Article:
It was in a crowded lift that my handbag started bellowing like an outraged bull seal when a rival approaches his harem.
My bag was no Fendi, but how people stared – first at it and then at me – as they pressed back against the lift walls.
Puce with embarrassment, I grappled with it and, after what seemed like forever, finally retrieved the phone.
Hello, I whispered, silencing the snarling and the lift passengers, who were eavesdropping quite shamelessly.
“What do you think of the new ringtone?” asked a cheery and familiar voice.
I’d always wondered about the poor sods who were seduced by those old adverts for freaky ringtones, paying $5 a pop for the crazy frog and demented cow and not bothering with the fine print so they ended up being charged in perpetuity.
Now it seemed I was married to one of them.
“Well,” he persisted, “whaddayathink? I put it on outdoor setting so you’d be sure to hear it.”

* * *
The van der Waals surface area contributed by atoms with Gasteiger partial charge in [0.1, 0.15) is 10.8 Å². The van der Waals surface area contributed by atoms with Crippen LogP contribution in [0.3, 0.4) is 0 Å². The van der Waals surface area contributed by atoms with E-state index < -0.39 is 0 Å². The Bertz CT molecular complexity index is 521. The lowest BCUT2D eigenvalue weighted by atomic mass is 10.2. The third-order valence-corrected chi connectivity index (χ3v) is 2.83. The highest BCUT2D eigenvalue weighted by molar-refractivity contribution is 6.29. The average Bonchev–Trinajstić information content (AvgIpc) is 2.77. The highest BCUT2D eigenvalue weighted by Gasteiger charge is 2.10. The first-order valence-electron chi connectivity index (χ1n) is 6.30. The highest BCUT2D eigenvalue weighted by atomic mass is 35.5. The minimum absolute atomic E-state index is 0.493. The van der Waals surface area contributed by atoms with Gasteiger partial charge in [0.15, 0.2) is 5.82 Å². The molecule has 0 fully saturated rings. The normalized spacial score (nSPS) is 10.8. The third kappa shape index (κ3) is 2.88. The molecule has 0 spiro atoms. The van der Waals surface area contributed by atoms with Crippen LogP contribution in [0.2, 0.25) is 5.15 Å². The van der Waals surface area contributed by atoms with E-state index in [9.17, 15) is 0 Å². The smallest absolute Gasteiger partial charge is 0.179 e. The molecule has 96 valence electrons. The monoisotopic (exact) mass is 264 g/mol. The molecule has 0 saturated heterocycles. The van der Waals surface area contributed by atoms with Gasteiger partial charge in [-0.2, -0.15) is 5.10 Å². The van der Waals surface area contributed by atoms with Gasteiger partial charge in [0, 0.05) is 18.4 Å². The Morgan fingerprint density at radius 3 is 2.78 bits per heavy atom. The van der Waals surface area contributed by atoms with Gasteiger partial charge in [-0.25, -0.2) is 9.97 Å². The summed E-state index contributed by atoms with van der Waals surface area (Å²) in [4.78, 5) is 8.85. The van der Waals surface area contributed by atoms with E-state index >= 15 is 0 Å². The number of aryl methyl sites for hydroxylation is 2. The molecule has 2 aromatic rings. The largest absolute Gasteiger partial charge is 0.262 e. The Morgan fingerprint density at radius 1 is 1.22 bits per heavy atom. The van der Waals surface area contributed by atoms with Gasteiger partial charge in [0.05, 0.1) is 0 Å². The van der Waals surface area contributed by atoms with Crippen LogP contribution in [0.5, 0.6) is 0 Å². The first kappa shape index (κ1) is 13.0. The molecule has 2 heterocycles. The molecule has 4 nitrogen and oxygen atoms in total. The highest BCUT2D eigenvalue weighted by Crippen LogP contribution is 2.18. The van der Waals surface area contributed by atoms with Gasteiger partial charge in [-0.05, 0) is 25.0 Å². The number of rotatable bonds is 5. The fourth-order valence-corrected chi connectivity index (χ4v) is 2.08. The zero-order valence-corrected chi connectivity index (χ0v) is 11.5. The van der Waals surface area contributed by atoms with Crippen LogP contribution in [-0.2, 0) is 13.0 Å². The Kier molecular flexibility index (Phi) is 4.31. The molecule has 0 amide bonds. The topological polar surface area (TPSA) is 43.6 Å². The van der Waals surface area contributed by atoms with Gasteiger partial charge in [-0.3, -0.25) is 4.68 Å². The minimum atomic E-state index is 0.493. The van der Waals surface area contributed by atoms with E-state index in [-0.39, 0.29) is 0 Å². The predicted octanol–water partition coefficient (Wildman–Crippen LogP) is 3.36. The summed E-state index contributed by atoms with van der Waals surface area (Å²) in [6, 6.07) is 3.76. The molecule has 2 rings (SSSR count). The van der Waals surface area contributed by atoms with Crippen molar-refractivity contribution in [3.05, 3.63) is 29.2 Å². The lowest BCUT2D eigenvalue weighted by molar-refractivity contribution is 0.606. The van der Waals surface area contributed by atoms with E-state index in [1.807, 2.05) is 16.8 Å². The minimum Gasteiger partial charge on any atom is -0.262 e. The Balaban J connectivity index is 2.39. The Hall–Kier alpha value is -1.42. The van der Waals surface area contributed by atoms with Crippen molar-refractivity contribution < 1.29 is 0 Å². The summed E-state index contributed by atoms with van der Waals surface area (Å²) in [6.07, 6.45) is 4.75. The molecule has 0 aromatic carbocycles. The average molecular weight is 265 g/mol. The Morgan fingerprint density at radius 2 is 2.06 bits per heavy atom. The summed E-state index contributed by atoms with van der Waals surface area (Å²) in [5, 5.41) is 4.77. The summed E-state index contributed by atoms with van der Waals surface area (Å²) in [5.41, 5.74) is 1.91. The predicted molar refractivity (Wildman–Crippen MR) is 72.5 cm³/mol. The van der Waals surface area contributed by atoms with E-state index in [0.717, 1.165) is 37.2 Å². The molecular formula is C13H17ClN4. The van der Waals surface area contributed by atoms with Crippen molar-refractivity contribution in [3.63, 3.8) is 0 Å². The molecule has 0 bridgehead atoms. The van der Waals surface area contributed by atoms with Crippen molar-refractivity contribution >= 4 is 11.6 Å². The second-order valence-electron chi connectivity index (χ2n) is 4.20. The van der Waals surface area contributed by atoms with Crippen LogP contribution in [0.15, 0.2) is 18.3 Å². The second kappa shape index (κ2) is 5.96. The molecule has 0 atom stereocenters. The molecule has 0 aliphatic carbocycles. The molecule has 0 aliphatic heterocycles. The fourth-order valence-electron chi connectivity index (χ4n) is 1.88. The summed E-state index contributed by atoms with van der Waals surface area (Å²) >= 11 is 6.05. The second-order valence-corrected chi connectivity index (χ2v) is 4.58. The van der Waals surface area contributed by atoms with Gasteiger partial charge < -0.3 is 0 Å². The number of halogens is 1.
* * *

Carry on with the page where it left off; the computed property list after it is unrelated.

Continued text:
It, as it transpired, was the grunting of a territorial male koala, a sound imported from the website of a team of nature sound recordists who have made it their life’s work to capture the sounds of the Australian bush and of exotic forests.
Now there may indeed be people who can carry off the accompaniment of a cross koala in a confined space with aplomb. I’m not one of them, but I liked the idea of an “organic” ringtone to go with my Fairtrade coffee so now the phone gently warbles to me as a magpie.
What better than a bird in the handbag, to remind us there’s still a few in the bush.